In a large bowl, whisk together the eggs, milk, brown sugar, vanilla, cinnamon, nutmeg, and cloves. Evenly pour the egg mixture over the bread. Gently press down on the bread with your palms to encourage the top layer to absorb the liquid. Cover with plastic wrap and refrigerate for at least 4 hours and up to overnight.

Heat the oven to 350°F (175°C).

Remove the dish of brioche French toast from the refrigerator and let sit 20 minutes at room temperature. Remove the plastic wrap and replace it with aluminum foil. Bake the French toast for 20 minutes, then uncover and bake for 15 to 20 minutes longer, or until the bread is nicely toasted and there’s no liquid puddling on the bottom.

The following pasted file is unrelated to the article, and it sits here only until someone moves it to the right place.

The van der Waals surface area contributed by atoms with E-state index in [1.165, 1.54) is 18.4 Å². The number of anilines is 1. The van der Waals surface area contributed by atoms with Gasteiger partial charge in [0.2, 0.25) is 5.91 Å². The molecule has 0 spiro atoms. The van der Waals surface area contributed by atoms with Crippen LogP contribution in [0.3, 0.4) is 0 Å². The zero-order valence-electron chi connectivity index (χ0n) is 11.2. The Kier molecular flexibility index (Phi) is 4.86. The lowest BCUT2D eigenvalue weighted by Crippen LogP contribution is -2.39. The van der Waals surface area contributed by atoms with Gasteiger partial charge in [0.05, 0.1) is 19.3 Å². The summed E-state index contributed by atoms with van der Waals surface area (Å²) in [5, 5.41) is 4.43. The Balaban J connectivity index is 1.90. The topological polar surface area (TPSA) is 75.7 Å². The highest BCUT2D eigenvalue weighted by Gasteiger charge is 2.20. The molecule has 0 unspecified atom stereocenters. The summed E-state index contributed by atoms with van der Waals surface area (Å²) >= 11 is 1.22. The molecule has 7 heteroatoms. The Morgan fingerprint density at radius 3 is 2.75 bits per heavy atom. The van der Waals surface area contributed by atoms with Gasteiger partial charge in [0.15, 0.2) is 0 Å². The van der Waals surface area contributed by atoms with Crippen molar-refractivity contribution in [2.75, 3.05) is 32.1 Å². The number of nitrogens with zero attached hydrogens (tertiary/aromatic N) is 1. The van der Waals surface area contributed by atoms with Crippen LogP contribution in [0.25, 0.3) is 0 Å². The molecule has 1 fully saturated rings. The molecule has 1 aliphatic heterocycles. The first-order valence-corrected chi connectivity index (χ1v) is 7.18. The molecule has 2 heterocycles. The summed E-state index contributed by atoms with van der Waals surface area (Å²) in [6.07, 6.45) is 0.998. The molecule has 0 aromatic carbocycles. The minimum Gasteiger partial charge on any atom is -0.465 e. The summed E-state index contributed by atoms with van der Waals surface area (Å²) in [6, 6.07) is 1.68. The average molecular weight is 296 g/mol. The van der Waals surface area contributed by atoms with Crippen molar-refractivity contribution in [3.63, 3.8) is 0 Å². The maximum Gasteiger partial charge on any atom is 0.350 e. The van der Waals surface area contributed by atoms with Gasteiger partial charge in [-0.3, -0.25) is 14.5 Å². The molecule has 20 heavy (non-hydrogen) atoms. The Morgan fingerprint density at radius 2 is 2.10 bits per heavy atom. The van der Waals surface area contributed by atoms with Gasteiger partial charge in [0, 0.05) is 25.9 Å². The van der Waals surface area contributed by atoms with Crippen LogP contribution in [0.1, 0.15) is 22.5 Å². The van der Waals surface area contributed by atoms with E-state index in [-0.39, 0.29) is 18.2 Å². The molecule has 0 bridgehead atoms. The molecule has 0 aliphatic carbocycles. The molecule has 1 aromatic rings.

Transfer the dish to a wire rack and drizzle the melted butter on top. Run a knife around the edge of the pan to release the French toast. Let sit for 5 minutes before you cut it into squares, arrange on individual plates, and sprinkle with confectioners’ sugar. Serve along with the warmed maple syrup. (If you have leftovers—which is sorta doubtful—cover the dish with foil and refrigerate. When ready to serve, reheat it in a moderate oven until warmed through.)

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    Slow Cooker Variation

    • This already easy make-ahead recipe just got even easier. Assemble all the ingredients in the insert portion of your slow cooker, cover, and refrigerate for at least 4 hours or overnight. Place the insert back on the slow cooker base and cook on low for 3 1/2 hours.

    Recipe Testers' Tips